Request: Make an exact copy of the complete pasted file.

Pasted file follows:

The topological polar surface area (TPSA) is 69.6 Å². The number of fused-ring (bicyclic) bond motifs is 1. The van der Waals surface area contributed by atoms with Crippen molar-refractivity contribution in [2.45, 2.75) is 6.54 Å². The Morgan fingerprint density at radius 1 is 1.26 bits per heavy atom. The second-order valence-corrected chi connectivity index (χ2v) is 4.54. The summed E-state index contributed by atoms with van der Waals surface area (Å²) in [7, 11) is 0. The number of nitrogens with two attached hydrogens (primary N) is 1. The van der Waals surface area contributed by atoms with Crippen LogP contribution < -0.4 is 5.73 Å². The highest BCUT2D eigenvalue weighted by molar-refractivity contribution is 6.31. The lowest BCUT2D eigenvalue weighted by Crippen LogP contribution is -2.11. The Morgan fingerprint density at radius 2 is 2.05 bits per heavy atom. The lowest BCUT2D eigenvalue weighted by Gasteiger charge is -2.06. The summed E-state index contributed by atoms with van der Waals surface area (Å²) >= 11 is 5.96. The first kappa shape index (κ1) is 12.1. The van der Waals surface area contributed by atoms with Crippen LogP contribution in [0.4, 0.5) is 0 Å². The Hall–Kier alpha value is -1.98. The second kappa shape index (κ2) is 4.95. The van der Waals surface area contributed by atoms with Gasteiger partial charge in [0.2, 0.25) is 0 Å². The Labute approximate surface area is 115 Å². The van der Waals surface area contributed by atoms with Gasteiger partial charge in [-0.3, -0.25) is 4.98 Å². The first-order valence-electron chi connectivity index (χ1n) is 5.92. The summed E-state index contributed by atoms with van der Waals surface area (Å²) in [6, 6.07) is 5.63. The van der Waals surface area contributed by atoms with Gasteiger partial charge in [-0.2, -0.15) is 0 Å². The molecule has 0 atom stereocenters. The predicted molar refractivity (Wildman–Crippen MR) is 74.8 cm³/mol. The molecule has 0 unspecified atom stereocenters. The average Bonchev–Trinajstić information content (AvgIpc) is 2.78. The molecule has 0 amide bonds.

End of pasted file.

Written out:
The topological polar surface area (TPSA) is 69.6 Å². The number of fused-ring (bicyclic) bond motifs is 1. The van der Waals surface area contributed by atoms with Crippen molar-refractivity contribution in [2.45, 2.75) is 6.54 Å². The Morgan fingerprint density at radius 1 is 1.26 bits per heavy atom. The second-order valence-corrected chi connectivity index (χ2v) is 4.54. The summed E-state index contributed by atoms with van der Waals surface area (Å²) in [7, 11) is 0. The number of nitrogens with two attached hydrogens (primary N) is 1. The van der Waals surface area contributed by atoms with Crippen LogP contribution < -0.4 is 5.73 Å². The highest BCUT2D eigenvalue weighted by molar-refractivity contribution is 6.31. The lowest BCUT2D eigenvalue weighted by Crippen LogP contribution is -2.11. The Morgan fingerprint density at radius 2 is 2.05 bits per heavy atom. The lowest BCUT2D eigenvalue weighted by Gasteiger charge is -2.06. The summed E-state index contributed by atoms with van der Waals surface area (Å²) >= 11 is 5.96. The first kappa shape index (κ1) is 12.1. The van der Waals surface area contributed by atoms with Crippen LogP contribution in [0.4, 0.5) is 0 Å². The Hall–Kier alpha value is -1.98. The second kappa shape index (κ2) is 4.95. The van der Waals surface area contributed by atoms with Gasteiger partial charge in [0.2, 0.25) is 0 Å². The Labute approximate surface area is 115 Å². The van der Waals surface area contributed by atoms with Gasteiger partial charge in [-0.3, -0.25) is 4.98 Å². The first-order valence-electron chi connectivity index (χ1n) is 5.92. The summed E-state index contributed by atoms with van der Waals surface area (Å²) in [6, 6.07) is 5.63. The van der Waals surface area contributed by atoms with Gasteiger partial charge in [-0.2, -0.15) is 0 Å². The molecule has 0 atom stereocenters. The predicted molar refractivity (Wildman–Crippen MR) is 74.8 cm³/mol. The molecule has 0 unspecified atom stereocenters. The average Bonchev–Trinajstić information content (AvgIpc) is 2.78. The molecule has 0 amide bonds.